Use the Internet Archive Wayback Machine to look at cached website pages from the beginnings of the Internet.

What Are They Spending Online?

Google AdWords brings paid traffic to your website. It is useful to know if your competitors are advertising on Google and, if so, what keywords they use. For example, you might want to build out page content that includes competitor keywords.

The paid tool for Spyfu costs $79 per month but it is one of the go-to tools for knowing the keywords used by your competitors on Google (both on their website and on AdWords). It is useful for online businesses and you can sign up for a free trial.

SEMRush is an alternative to Spyfu that costs $80 per month without a recurring contract; it has no free trial.

Startups: 30% or More of Total Revenues

If you are a startup or want to introduce a new product or service, your marketing costs will be closer to 30% during your first year in order to cover one-time costs.

These costs include your corporate identity and logo,  your website, a company brochure and signage. Your ongoing marketing costs will include search engine marketing, running email campaigns, and other efforts to promote your business to potential customers. Newcomers will have to spend aggressively in order to establish market share. The worst strategy is to look at what’s left after you cover overhead and take a profit. It’s best to think of marketing as an expense like any other deducted from your bottom line. Many small companies do not have substantial revenues during the first few years. Advertising will be part of the startup costs to get your business up and running.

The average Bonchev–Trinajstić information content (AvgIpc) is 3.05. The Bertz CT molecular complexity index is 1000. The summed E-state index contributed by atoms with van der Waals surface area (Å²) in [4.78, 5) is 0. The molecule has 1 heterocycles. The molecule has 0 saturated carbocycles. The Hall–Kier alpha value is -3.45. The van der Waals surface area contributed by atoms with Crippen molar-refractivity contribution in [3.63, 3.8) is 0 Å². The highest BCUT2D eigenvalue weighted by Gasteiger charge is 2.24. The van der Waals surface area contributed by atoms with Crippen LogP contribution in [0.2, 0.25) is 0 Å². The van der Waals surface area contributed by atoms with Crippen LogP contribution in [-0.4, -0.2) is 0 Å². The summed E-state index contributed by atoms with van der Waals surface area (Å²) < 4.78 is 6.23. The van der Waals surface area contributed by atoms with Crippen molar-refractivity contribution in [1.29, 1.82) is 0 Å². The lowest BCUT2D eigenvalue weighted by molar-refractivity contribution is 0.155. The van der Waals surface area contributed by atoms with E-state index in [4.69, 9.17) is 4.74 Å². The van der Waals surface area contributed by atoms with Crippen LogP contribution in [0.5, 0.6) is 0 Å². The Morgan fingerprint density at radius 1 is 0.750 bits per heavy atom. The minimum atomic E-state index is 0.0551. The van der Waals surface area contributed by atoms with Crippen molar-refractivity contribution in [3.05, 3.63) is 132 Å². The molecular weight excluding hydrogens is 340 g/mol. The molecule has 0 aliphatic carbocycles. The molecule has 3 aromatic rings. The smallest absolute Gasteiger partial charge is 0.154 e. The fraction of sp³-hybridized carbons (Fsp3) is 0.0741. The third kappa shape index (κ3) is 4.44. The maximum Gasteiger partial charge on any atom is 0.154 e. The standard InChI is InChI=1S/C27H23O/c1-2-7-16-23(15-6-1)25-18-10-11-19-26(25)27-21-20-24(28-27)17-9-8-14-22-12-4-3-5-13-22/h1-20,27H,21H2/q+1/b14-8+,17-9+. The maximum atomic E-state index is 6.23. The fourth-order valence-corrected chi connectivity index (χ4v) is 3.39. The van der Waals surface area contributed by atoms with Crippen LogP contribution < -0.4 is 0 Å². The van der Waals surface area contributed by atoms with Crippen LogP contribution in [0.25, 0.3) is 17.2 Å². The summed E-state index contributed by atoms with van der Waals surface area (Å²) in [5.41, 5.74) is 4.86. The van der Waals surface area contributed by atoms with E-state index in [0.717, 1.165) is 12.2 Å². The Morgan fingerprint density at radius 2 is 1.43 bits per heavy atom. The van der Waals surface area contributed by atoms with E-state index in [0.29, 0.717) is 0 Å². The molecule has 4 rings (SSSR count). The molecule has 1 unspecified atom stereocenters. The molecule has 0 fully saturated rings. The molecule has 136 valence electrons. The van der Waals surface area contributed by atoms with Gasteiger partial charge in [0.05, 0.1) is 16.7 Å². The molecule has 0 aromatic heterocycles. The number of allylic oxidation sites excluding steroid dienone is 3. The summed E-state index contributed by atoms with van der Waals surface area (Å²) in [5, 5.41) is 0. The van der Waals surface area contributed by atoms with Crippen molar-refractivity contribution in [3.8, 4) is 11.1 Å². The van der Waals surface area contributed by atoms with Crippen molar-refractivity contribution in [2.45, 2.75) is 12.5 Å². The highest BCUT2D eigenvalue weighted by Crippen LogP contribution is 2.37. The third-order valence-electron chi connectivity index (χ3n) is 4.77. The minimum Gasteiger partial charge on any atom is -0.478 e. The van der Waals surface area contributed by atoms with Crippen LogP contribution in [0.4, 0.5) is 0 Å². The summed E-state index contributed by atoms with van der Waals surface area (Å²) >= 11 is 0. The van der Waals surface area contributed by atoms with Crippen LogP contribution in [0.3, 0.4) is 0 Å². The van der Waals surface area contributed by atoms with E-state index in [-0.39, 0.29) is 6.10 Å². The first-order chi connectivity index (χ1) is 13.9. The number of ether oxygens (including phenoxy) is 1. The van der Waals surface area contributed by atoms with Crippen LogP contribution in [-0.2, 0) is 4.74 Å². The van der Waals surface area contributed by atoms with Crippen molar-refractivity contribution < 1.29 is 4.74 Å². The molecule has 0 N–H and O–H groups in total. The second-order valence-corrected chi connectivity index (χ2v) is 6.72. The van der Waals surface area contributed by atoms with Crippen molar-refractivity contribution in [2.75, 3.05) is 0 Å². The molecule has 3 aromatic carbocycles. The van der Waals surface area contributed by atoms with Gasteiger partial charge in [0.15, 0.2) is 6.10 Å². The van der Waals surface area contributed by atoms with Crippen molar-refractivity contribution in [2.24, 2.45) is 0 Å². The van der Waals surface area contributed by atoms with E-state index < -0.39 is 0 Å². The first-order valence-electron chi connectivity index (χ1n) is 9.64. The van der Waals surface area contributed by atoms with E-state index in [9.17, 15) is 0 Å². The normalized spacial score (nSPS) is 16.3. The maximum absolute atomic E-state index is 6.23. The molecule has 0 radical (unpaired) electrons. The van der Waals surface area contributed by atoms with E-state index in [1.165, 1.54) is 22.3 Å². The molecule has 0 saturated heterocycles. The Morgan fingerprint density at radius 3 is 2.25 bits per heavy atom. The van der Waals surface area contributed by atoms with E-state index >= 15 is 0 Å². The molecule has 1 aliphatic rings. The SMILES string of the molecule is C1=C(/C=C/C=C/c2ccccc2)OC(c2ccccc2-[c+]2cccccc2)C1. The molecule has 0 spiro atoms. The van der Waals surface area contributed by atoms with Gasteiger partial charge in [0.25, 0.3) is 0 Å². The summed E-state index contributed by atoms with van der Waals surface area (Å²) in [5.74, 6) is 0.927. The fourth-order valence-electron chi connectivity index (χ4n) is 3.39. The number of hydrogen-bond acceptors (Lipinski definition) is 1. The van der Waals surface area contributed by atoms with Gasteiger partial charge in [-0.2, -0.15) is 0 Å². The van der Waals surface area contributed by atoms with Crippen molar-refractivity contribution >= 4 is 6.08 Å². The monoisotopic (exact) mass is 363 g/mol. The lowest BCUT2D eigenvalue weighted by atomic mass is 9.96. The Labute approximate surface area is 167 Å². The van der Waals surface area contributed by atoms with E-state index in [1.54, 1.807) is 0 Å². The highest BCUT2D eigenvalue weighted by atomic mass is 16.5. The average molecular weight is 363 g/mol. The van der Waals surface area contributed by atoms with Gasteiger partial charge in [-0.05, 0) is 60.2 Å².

Look at Strategy First and Cost Second

Rather than rely on percentages to determine their ad budgets, small- and medium-sized businesses should map out a marketing strategy and then budget for that strategy.

This kills two birds with one stone: you have a game plan for bringing in customers and you can prioritize the actions you take based on how important those actions are to your strategy. Marketing is a cruel mistress in the sense that marketing realities are there regardless of what your budget is. If your competitors are spending $10,000 a month on PPC ads, you may not be able to afford a similar campaign. But if you can think creatively, you may be able to outfox them. Maybe you decide to run a social media campaign instead of PPC ads. Maybe you decide to rely more on personal cold calls and leave-behind brochures. And maybe you begin by being tightly localized instead of trying to hit the market statewide or even nationally. There is always more than one way to skin a cat. A clever marketing strategy can beat dumb dollar muscles if you think things through and are disciplined in your approach. Most small businesses fail in their early years not just because they are undercapitalized, but because they rush into battle without adequate planning or a thought-out strategy.